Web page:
Wednesday, October 08, 2008
ICE continue with the Terror tactics against Immigrants.
And now in an effort to either remake America -- the Republican party that brought us Reagan is now untied in its belief that our greatest danger comes in the shape of those very strivers who built this country by arriving with hopes and dreams just two generations ago. America -- the land of immigrants -- is closed for business.
The ironies of this are many.
First of all - this is the same party that has more American soldiers on foreign soil any time since World War 2. We don't seem to have any problem tromping on other sovereign nations or crossing any borders to protect ourselves from the nebulous and often undefinable 'terrorist' threat. But perhaps most interesting is just how bizarrely out of step this Walled America vision is as we stand in a new century. Hasn't anyone gotten George Bush, John, McCain, Tom Tancredo, Jeff Sessions a computer with an internet connection to play with? If they had, They'd notice that all kinds of economic changes are shifting from physical borders to digital borders. Uufff, all They needs is to phone American Express and they'll find their billing questions are being answered from a phone center in Another Country. Unless their vision of their Border Wall includes blocking internet access to off-shore internet providers -- he's going to find that the increasingly flat world isn't going to best stopped by cement and barb wire.
How we treat each other today, what we call each other today -- not just brown/white but religious/non-religious, Northern/Southern -- is going to resonate for a long time." Which is to say the Republican's cynical decision to use Immigration as the lynchpin issue for 2008 may be good politics, but it is clearly terrible for the long term stability of the Nation.
Give me your tired, your poor, Your huddled masses yearning to breathe free, The wretched refuse of your teeming shore. Send these, the homeless, tempest-tossed, to me: I lift my lamp beside the golden door
God Bless America.
U.S. immigration authorities released on their own recognizance 58 of the roughly 300 Undocumented workers arrested early Tuesday at a chicken processing plant in Greenville, South Carolina.
Nearly 100 U.S. Immigration and Customs Enforcement agents looking for evidence of the hiring of illegal migrants executed a search warrant at House of Raeford's Columbia Farms plant.
"It's the result of a 10-month investigation and the gathering of evidence about the practice of hiring Undocumented migrants," ICE spokesperson Barbara Gonzalez said.
Assistant U.S. Attorney Kevin McDonald confirmed that the raid began before 9 a.m. during a shift change and that the employees were questioned to determine their immigration status.
According to The Greenville News, workers ran for the doors when they noticed the ICE agents, but by then the exits had already been sealed.
"They dispatched a lot of agents and even a helicopter circled the place. It was total chaos. The people felt as if they were looking for dangerous criminals or in a state of war," Rossy Bedoya, of Greenville's Latino newspaper.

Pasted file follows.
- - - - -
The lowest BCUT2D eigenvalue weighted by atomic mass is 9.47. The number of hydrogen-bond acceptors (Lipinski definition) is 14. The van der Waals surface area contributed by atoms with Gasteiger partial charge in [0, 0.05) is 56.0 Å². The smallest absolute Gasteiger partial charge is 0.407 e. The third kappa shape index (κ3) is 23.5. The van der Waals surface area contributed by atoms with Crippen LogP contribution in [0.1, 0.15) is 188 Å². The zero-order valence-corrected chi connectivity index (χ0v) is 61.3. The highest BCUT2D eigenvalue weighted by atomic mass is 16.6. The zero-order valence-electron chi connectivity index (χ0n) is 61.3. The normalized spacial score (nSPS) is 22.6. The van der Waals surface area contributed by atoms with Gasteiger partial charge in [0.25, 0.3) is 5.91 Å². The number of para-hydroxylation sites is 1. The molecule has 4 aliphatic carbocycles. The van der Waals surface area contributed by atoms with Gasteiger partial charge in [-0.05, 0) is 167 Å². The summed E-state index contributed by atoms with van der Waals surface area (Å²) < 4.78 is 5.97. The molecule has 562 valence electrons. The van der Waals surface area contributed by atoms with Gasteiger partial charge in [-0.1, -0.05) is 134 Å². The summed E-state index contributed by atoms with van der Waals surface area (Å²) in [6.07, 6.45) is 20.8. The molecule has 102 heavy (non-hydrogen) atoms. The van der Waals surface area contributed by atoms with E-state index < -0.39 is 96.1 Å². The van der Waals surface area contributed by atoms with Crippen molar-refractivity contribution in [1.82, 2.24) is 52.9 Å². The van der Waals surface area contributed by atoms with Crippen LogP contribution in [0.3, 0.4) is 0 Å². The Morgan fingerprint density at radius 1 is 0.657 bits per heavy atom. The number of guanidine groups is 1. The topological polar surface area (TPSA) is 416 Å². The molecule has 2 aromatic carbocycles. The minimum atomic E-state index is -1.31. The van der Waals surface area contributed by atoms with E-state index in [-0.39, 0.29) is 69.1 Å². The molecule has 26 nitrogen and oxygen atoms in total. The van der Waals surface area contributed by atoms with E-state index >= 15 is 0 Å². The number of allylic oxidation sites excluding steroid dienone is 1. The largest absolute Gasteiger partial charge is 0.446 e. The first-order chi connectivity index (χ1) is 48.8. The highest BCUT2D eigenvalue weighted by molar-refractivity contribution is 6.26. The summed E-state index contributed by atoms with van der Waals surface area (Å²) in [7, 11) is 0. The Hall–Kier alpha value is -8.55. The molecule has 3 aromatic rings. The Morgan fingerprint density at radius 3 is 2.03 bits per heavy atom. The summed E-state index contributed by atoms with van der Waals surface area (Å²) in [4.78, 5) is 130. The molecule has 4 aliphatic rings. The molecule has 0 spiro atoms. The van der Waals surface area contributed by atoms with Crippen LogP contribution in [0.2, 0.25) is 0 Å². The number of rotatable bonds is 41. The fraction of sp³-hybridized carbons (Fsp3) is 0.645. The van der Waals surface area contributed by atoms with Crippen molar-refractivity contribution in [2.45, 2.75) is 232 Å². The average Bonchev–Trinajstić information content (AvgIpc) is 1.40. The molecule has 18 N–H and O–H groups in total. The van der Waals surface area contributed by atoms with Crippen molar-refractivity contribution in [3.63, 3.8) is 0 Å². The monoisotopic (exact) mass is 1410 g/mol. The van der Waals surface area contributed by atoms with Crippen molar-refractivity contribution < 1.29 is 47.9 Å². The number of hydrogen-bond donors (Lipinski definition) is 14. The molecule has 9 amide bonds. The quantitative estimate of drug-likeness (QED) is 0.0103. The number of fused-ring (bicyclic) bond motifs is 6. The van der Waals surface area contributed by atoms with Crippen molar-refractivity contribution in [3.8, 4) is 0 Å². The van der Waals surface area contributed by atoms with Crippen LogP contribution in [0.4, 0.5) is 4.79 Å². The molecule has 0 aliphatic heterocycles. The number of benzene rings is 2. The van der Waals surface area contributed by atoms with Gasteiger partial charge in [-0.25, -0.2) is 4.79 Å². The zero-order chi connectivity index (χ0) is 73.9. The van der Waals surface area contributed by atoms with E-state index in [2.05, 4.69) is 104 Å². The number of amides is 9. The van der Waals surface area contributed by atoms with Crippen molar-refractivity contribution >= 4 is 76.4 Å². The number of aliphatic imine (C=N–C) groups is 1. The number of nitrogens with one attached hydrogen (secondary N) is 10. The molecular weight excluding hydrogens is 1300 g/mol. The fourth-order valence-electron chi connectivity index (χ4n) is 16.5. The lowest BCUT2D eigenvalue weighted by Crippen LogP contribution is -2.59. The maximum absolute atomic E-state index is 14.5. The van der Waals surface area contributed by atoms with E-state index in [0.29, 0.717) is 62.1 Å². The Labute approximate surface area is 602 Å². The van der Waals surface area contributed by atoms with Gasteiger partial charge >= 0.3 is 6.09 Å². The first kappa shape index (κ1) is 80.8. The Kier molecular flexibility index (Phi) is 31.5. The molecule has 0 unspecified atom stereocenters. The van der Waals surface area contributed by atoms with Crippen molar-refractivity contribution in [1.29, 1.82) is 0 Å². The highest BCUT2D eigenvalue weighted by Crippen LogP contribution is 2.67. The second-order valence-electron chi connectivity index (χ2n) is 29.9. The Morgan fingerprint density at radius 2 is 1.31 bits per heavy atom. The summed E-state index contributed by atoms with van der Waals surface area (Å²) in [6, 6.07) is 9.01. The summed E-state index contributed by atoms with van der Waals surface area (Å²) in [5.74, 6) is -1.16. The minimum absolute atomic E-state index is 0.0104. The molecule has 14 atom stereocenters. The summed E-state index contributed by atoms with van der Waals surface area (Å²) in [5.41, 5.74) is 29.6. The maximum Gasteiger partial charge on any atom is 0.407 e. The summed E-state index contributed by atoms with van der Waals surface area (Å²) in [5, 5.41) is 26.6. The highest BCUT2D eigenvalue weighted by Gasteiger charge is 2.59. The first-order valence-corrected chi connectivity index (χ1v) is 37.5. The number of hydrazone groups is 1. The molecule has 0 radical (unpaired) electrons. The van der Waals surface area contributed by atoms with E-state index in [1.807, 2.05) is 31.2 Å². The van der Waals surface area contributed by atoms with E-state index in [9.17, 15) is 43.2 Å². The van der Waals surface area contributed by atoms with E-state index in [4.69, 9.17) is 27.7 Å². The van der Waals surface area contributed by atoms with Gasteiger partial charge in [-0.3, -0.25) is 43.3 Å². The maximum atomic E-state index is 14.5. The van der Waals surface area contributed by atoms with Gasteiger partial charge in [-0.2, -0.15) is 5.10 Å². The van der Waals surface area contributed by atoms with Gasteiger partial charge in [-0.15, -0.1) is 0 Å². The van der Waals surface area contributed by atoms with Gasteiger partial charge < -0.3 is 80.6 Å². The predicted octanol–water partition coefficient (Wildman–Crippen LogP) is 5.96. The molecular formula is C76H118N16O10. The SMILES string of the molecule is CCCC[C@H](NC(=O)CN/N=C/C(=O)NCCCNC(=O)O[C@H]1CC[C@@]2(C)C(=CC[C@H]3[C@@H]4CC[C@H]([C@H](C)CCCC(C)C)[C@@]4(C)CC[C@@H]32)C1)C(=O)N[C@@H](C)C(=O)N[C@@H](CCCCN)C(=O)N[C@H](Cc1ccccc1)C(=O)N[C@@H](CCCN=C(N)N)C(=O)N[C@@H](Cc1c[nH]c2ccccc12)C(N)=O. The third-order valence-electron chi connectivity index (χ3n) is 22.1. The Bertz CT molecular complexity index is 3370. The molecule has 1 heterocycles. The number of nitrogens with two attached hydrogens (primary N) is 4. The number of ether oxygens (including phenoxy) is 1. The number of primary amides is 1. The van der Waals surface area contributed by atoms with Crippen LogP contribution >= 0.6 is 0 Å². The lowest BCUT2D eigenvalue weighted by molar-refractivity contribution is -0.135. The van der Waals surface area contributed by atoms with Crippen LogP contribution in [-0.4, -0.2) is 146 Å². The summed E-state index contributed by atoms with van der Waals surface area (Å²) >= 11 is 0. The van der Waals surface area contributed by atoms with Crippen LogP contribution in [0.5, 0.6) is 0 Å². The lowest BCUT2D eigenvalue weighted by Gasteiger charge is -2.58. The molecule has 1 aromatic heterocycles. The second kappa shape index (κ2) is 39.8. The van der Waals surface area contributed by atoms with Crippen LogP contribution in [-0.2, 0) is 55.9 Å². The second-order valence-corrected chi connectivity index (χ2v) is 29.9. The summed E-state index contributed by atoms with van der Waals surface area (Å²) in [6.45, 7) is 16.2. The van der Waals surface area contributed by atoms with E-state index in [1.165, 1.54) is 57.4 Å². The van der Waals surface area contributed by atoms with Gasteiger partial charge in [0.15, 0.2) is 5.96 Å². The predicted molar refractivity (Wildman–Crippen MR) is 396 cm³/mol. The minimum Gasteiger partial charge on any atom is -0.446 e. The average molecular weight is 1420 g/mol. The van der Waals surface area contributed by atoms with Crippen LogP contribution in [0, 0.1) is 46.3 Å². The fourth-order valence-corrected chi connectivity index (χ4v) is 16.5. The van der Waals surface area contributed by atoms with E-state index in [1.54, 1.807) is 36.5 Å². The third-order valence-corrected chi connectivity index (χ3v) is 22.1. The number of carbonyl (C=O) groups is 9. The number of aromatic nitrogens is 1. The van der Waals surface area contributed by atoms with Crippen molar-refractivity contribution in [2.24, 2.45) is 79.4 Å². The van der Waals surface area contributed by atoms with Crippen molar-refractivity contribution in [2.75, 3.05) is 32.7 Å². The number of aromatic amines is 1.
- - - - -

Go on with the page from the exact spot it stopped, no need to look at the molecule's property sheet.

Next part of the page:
On Sept. 24, a former plant employee pleaded guilty in a federal district court in Greenville for using false information to get a job at Columbia Farms.
McDonald said that in recent months immigration agents had reviewed more than 825 documents used by the plant's employees and found that 775 contained false information.
His boss, U.S. Attorney Walt Wilkins, said the detained workers will be questioned, have their fingerprints and photographs taken, undergo medical examinations and face possible deportation.
Once they have been administratively processed, ICE will identify those eligible for release on humanitarian grounds - thus far a total of 58 individuals who must appear before an immigration judge.
However, authorities will keep in custody those individuals who used other people's documents, have a criminal record or had been previously deported.
The Charlotte Observer in February published a series of articles that denounced the "precarious" working conditions for the mainly Hispanic employees of the House of Raeford plants, which employ 6,000 people in the Carolinas.
The paper found that some of the managers of the chicken processing company were aware that illegal immigrants were working at their plants.
The firm, meanwhile, has said on several occasions that it has not deliberately hired undocumented workers and that it uses "outside consultants" to verify immigration paperwork.
Tuesday's raid in South Carolina is the latest in a series of operations carried out by ICE to apprehend undocumented workers.
In April, ICE detained 300 people at several Pilgrim's Pride chicken-processing plants in five states.
On May 12, another 389 Undocumented immigrants were arrested in an operation at the AgriProcessors Inc. kosher meatpacking firm in Postville, Iowa.
And last month, an ICE raid on electronic parts-maker Howard Industries in Laurel, Mississippi netted 595 undocumented migrants.